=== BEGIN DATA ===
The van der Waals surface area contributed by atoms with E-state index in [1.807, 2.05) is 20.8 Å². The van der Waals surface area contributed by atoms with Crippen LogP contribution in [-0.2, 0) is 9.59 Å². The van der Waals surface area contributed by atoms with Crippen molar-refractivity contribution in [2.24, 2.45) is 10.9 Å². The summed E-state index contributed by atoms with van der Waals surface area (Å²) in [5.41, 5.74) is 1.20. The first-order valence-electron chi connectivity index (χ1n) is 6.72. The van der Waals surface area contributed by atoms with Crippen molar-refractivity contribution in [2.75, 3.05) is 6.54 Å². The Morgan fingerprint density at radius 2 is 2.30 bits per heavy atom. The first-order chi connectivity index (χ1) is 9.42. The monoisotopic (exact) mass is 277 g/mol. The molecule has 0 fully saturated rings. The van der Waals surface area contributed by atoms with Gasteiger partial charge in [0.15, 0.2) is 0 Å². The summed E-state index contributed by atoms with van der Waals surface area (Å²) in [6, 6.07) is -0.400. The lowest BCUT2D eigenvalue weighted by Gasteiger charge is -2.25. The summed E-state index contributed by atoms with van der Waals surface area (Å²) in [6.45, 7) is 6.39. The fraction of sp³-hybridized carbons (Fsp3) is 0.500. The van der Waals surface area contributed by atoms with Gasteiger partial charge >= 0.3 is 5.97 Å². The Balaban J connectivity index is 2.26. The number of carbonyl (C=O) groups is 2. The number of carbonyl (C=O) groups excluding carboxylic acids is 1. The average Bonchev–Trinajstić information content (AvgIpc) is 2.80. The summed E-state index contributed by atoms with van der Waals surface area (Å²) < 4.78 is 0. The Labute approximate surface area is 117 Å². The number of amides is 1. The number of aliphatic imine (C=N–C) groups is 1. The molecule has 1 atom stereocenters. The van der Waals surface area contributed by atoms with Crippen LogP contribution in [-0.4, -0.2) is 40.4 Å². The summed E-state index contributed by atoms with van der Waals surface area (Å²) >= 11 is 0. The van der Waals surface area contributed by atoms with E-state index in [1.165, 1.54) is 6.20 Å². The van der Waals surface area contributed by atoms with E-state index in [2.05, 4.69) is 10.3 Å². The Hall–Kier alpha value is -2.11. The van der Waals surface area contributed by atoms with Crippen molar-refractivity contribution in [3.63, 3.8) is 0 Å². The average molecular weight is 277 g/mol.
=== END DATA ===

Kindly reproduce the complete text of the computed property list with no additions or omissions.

The van der Waals surface area contributed by atoms with E-state index in [1.807, 2.05) is 20.8 Å². The van der Waals surface area contributed by atoms with Crippen LogP contribution in [-0.2, 0) is 9.59 Å². The van der Waals surface area contributed by atoms with Crippen molar-refractivity contribution in [2.24, 2.45) is 10.9 Å². The summed E-state index contributed by atoms with van der Waals surface area (Å²) in [5.41, 5.74) is 1.20. The first-order valence-electron chi connectivity index (χ1n) is 6.72. The van der Waals surface area contributed by atoms with Crippen molar-refractivity contribution in [2.75, 3.05) is 6.54 Å². The Morgan fingerprint density at radius 2 is 2.30 bits per heavy atom. The first-order chi connectivity index (χ1) is 9.42. The monoisotopic (exact) mass is 277 g/mol. The molecule has 0 fully saturated rings. The van der Waals surface area contributed by atoms with Gasteiger partial charge in [0.15, 0.2) is 0 Å². The summed E-state index contributed by atoms with van der Waals surface area (Å²) in [6, 6.07) is -0.400. The lowest BCUT2D eigenvalue weighted by Gasteiger charge is -2.25. The summed E-state index contributed by atoms with van der Waals surface area (Å²) in [6.45, 7) is 6.39. The fraction of sp³-hybridized carbons (Fsp3) is 0.500. The van der Waals surface area contributed by atoms with Gasteiger partial charge >= 0.3 is 5.97 Å². The Balaban J connectivity index is 2.26. The number of carbonyl (C=O) groups is 2. The number of carbonyl (C=O) groups excluding carboxylic acids is 1. The average Bonchev–Trinajstić information content (AvgIpc) is 2.80. The summed E-state index contributed by atoms with van der Waals surface area (Å²) < 4.78 is 0. The Labute approximate surface area is 117 Å². The number of amides is 1. The number of aliphatic imine (C=N–C) groups is 1. The molecule has 1 atom stereocenters. The van der Waals surface area contributed by atoms with Crippen LogP contribution in [-0.4, -0.2) is 40.4 Å². The summed E-state index contributed by atoms with van der Waals surface area (Å²) >= 11 is 0. The van der Waals surface area contributed by atoms with E-state index in [1.165, 1.54) is 6.20 Å². The van der Waals surface area contributed by atoms with E-state index in [2.05, 4.69) is 10.3 Å². The Hall–Kier alpha value is -2.11. The van der Waals surface area contributed by atoms with Crippen molar-refractivity contribution in [3.63, 3.8) is 0 Å². The average molecular weight is 277 g/mol.